In less than a month, the world upended itself.
We’ve gotten through the work-from-home transitions. The rush to set up home offices is done, and companies have rolled out strategies for keeping their employees engaged from a distance. Where possible, events have been postponed or cancelled. Broadcasters have taken stock of holes in their schedules, and are making contingency plans. PSAs helping kids make sense of the crisis have flooded the market.
But that was the easy part.
Here in Toronto, where Kidscreen’s offices are based, our local city government warned us that social distancing measures are likely to be in place for 12 weeks, minimum. This is being echoed in cities and countries around the world.
For the world of entertainment, this prolonged lockdown is a mixed bag. Yes, more people are watching television. But that means little when you factor in the disrupted production cycles, falling ad dollars, and inability to make any sort of plan.
While the world of children’s entertainment is somewhat sheltered from the deeper ramifications reaching out across the industry, it is not immune. Supply chains are disrupted, and release cycles are in flux, which means carefully thought-out licensing and merch plans need to be changed. Live action, representing a smaller fraction of the overall kids content output, is on a seemingly indefinite hold. And even once social distancing measures begin to ease up, it’s not like the industry can magically pick up where things left off. Productions are likely to face difficulty obtaining filming permits and a lack of studio space as backlogs will need to be cleared. Production lines that have been retooled to make life-saving medical devices will need retooling again–which is not an insignificant feat. Theme parks and experiences will take a while to recover. And in the meantime, companies are facing difficult decisions over who to furlough and for how long.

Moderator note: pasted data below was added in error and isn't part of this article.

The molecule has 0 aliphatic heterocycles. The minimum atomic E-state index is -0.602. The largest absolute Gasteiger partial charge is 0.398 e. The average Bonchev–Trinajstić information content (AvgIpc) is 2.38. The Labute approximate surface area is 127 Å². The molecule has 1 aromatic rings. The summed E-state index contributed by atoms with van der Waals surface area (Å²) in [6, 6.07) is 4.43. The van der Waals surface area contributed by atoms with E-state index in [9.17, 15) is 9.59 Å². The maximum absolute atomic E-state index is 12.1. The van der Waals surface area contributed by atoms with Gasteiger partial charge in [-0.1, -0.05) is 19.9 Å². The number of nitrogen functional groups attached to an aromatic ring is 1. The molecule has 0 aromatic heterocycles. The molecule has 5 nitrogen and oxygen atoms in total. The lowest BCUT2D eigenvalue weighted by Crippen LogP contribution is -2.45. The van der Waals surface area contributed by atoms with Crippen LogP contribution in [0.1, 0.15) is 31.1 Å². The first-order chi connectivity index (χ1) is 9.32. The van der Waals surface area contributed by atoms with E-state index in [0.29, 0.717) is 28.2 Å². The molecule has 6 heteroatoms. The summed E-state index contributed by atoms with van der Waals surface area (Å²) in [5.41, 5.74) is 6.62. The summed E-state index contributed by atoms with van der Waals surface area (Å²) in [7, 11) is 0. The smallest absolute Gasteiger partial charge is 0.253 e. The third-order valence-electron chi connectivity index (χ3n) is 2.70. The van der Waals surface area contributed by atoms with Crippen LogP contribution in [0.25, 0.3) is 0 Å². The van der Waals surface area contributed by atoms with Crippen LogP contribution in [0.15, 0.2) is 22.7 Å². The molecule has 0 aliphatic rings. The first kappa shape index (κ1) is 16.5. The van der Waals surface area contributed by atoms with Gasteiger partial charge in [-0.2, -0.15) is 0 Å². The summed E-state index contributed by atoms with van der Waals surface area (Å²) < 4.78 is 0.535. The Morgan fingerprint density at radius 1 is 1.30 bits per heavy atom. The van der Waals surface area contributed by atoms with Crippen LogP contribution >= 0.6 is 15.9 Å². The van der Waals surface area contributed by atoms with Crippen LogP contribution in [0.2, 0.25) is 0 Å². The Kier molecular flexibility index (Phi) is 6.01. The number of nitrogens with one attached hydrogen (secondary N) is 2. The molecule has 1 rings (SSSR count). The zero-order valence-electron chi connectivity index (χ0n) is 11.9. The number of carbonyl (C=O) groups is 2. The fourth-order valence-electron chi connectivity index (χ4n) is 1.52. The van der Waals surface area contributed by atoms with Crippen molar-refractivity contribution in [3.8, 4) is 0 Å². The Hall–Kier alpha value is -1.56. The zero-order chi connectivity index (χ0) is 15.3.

Planning for a crisis is hard. Planning in a crisis is nearly impossible. Companies are going to be having some very difficult conversations with themselves over the coming months—which projects to sit on, which to scrap completely? How to retain the most staff possible? What needs to be sacrificed so that the entirety of an organization can move forward?
This is the hard part.
Starting this week, we began rolling out a a series of resource guides for the industry, starting with mental health support. Next week’s guide will look at financial assistance for companies and individuals. We’re also looking for examples of how the kids industry is giving back to its audience. (PSAs and comforting content is great, but we’re specifically looking to highlight organizations that are offering up financial assistance or support to families hard hit by the pandemic or recession, or organizations that are re-tooling their factories to provide essential manufacturing to the medical front lines.) Please reach out to me (firstname.lastname@example.org) if you have something along those lines that you’d like to share.
We’re also going to continue to offer articles on weathering the storm, and how to ramp up on the other end of it. If you’ve got ideas, get in touch with Alexandra Whyte (email@example.com).
But I’ll also take a minute to remind our readers that you’re more than just the “kids entertainment and toy industry.” (And this is going to get a bit kumbaya-ish, so bear with me.) You’re also a tight-knit community. So while life is stressful and times are uncertain, check in on your fellow creators, producers, buyers and toymakers.
We’ve gotten through the easy part, and planning for the post-COVID future is difficult. There are challenging and uncomfortable conversations ahead. But you, as an industry, have strength and support in your colleagues, in your peers, in your competitors. The hard part is now, and hopefully we can all help each other get through it.
Photo courtesy of Amelie & Niklas Ohlrogge, Unsplash.